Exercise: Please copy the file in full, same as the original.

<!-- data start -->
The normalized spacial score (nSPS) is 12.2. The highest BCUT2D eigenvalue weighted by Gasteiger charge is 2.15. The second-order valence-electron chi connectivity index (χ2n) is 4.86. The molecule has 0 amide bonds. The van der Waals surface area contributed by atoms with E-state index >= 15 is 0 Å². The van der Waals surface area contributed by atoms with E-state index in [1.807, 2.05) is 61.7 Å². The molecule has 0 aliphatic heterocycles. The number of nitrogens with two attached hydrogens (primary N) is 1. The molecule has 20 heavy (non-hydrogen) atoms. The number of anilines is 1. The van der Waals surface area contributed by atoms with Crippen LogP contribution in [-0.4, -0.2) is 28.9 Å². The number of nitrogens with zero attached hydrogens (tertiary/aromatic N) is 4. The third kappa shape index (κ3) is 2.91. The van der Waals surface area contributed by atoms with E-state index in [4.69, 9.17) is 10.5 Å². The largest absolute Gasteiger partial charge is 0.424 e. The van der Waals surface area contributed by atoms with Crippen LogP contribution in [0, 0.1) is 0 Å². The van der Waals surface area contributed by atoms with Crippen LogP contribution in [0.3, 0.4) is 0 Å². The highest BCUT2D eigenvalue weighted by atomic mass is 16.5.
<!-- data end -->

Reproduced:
The normalized spacial score (nSPS) is 12.2. The highest BCUT2D eigenvalue weighted by Gasteiger charge is 2.15. The second-order valence-electron chi connectivity index (χ2n) is 4.86. The molecule has 0 amide bonds. The van der Waals surface area contributed by atoms with E-state index >= 15 is 0 Å². The van der Waals surface area contributed by atoms with E-state index in [1.807, 2.05) is 61.7 Å². The molecule has 0 aliphatic heterocycles. The number of nitrogens with two attached hydrogens (primary N) is 1. The molecule has 20 heavy (non-hydrogen) atoms. The number of anilines is 1. The van der Waals surface area contributed by atoms with Crippen LogP contribution in [-0.4, -0.2) is 28.9 Å². The number of nitrogens with zero attached hydrogens (tertiary/aromatic N) is 4. The third kappa shape index (κ3) is 2.91. The van der Waals surface area contributed by atoms with E-state index in [4.69, 9.17) is 10.5 Å². The largest absolute Gasteiger partial charge is 0.424 e. The van der Waals surface area contributed by atoms with Crippen LogP contribution in [0, 0.1) is 0 Å². The van der Waals surface area contributed by atoms with Crippen LogP contribution in [0.3, 0.4) is 0 Å². The highest BCUT2D eigenvalue weighted by atomic mass is 16.5.